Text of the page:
skip to Main Content

Article authored by Readout Health with editorial oversight from Chief Medical Officer, Naomi Parrella, M.D.

When you’ve had a great night of sleep, you know it. You have an extra pep in your step, feeling mentally sharp, upbeat, and ready to take on the day. Quality sleep is a must to maintain good health, but over 25% of Americans struggle to get it at one time or another. 

Sleep scientists suggest that a connection exists between how the body regulates sleep and how it controls its energy balance – that is, how it handles its energy inflow from food eaten and its energy outflow from the energy that’s expended. Given this, can food possibly affect how well you sleep? Several studies say yes, demonstrating that a diet low in carbohydrates may improve sleep quality in several ways.

Sleep: why does it matter? 

Life gets busy, and if you often feel like there aren’t enough hours in the day, you’re certainly not alone. Unfortunately, sleep is usually the first to go when schedules get incredibly hectic. Many think nothing of sacrificing an hour or two past bedtime to decompress in front of the TV or stay up too late to meet an important deadline. More than that, millions struggle with sleep disorders like insomnia and sleep apnea, so getting a refreshing night of sleep becomes extra challenging. 

While occasional unforeseen late nights are unavoidable, regularly disrupted sleep can have some real ramifications on health. Sleep is critical for restoring the body and keeping the immune system strong. During sleep, the number of proteins and germ-fighting cells needed to keep the body functioning well is at its peak. Quality sleep may also help you keep from gaining weight. Sleep improves the ability to tell when you’re full and suppresses appetite-boosting hormones. And not surprisingly, people who sleep well enjoy better moods, reporting fewer instances of depression, anxiety, and substance abuse. Poor sleep may also boost your chances of developing metabolic syndrome-related diseases like diabetes, obesity, and cardiovascular disease, as well as insulin resistance and cognitive conditions like dementia and Alzheimer’s disease. Plus, poor sleep can worsen the severity of hyperglycemia for people with diabetes.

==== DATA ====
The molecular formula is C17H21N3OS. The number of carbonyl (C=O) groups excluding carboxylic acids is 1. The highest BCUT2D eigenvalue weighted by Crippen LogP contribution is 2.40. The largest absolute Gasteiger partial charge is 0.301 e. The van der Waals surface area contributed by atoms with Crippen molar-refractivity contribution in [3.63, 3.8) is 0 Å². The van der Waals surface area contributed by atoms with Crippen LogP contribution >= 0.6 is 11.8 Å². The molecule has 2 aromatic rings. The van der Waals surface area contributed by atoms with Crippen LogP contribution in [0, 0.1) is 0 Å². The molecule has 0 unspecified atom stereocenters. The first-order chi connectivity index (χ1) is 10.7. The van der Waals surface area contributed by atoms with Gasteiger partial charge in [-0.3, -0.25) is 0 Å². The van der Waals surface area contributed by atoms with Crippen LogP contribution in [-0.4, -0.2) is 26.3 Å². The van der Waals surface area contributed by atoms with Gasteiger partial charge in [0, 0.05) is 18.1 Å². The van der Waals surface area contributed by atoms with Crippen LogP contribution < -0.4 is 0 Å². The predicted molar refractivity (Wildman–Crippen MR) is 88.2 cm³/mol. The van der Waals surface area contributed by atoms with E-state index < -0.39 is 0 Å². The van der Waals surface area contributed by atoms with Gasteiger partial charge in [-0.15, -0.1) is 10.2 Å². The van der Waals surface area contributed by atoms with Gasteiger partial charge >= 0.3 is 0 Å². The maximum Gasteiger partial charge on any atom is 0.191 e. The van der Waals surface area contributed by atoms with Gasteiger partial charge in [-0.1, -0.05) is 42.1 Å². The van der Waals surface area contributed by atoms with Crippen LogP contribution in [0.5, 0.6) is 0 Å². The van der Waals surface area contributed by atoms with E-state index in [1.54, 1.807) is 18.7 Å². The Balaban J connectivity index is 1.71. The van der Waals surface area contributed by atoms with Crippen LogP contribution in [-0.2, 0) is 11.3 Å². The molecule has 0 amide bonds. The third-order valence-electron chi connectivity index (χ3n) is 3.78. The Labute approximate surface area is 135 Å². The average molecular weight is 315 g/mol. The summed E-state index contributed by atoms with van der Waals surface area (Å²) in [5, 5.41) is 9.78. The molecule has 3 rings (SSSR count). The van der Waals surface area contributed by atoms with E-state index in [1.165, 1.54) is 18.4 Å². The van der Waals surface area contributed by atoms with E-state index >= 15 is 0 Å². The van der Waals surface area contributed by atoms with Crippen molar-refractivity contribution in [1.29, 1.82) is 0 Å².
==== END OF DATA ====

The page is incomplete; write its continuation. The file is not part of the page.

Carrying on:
Slow-wave sleep and your health

During a night of sleep, your body undergoes continuous cycles of two phases of sleep called rapid eye movement (REM) and non-rapid eye movement (NREM). The NREM phase comprises three stages, N1, N2, and N3. Your body cycles through these phases and stages between four and six times every night, each accompanied by a change in eye movements, muscle tone, and brain wave activity. The N3 stage of sleep is called “deep sleep,” and out of all three NREM stages, N3 is the deepest and most restorative. During deep sleep, the body experiences slow-wave sleep or SWS. If you’ve ever woken up feeling especially refreshed, chances are good you’ve spent some decent time in the SWS stage during the night.